As an alternative, the first-level receptacles 906 i and 906 n and the second-level receptacles 906 k and 906 l may define the first orientation 908 i by being arranged so that the unitary-pointing vectors of the truncated-corner mirrors 350 disposed in such receptacles point inwardly toward the un-corrugated surface 907 at an angle from the vector N of about 180°. In addition, the remaining first-level receptacles 906 j and 906 m may define the second orientation 908 j by being arranged so that the unitary-pointing vectors of the of the truncated-corner mirrors 350 disposed in such receptacles point inwardly toward the un-corrugated surface 907 at an angle from the vector N between about 90° and about 180°. When (i) this angle is about 135° from the vector N, (ii) the first orientation 908 i is as defined directly above, and (iii) the corrugated substrate 904 is made from a transparent material having a refractive index of about 1.8, the retro-directive target 900 may provide a combined acceptance angle from about 130° to about 150°.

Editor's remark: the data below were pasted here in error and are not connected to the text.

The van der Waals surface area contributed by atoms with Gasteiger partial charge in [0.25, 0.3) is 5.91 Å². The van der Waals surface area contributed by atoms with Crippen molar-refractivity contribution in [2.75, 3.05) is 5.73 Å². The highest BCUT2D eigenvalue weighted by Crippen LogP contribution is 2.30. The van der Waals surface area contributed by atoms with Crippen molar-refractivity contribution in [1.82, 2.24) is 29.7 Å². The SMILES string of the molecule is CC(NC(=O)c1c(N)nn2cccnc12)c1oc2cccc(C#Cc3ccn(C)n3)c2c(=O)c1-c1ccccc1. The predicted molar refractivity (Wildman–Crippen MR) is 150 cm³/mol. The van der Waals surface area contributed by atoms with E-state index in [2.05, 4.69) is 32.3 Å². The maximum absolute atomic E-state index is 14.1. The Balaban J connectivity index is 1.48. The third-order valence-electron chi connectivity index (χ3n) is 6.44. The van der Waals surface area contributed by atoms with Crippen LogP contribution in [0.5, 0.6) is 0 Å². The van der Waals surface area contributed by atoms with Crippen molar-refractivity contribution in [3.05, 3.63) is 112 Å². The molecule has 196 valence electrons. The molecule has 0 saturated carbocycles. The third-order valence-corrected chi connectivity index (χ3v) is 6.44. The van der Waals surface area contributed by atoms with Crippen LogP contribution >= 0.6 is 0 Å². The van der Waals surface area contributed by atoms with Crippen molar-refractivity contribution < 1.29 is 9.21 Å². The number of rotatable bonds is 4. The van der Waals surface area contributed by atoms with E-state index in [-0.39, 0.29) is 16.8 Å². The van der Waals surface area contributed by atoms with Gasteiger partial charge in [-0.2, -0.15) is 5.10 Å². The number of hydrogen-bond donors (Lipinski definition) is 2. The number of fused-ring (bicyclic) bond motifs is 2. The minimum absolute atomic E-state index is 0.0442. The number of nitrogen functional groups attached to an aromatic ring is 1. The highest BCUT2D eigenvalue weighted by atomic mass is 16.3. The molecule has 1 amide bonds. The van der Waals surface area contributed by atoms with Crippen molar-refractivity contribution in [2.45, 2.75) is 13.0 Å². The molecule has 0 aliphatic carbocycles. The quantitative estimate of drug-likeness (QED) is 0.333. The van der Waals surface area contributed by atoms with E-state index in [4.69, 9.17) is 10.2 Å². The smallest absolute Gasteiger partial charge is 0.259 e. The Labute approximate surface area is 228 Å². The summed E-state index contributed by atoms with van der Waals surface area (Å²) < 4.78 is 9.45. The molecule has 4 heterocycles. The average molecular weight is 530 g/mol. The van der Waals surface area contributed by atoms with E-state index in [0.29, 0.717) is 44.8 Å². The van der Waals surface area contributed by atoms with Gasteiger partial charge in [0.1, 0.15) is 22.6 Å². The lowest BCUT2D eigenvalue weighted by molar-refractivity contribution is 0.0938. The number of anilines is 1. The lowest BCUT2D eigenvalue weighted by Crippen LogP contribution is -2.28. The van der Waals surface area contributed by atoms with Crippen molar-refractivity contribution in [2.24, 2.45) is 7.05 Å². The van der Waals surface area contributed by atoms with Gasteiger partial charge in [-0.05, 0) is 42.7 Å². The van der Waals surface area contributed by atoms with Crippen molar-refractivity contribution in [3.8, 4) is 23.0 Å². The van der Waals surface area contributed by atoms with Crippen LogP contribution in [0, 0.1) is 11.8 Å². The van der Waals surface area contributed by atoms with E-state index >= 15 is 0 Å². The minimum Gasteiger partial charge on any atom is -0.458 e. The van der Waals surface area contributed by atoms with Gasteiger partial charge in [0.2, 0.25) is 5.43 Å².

FIGS. 9C and 9D are block diagrams respectively illustrating top and cross-sectional views of another example of a retro-directive target 950. The retro-directive target 950 is similar to the retro-directive target 120 of FIG. 2, except as described herein. For convenience, the retro-directive target 900 is described herein with respect to the architecture shown in FIGS. 1, 2, 3A, 3B, 9A and 9B.

The retro-directive target 950 includes an array 952 of corner mirrors disposed on a corrugated substrate 954. The array 902 defines a repetitious pattern of staggered and partially-overlapping hexagonal regions 956 i, 956 j, 956 k and 956 l and truncated-hexagonal regions 958 i, 958 j, 958 k, 958 l and 958 m. Each of the hexagonal regions 956 i, 956 j, 956 k and 956 l, may take the form of the retro-directive target 900 (FIG. 9); and each of the truncated-hexagonal regions 958 i, 958 j, 958 k, 958 l and 958 m may take the form of an appropriately truncated version of the retro-directive target 900.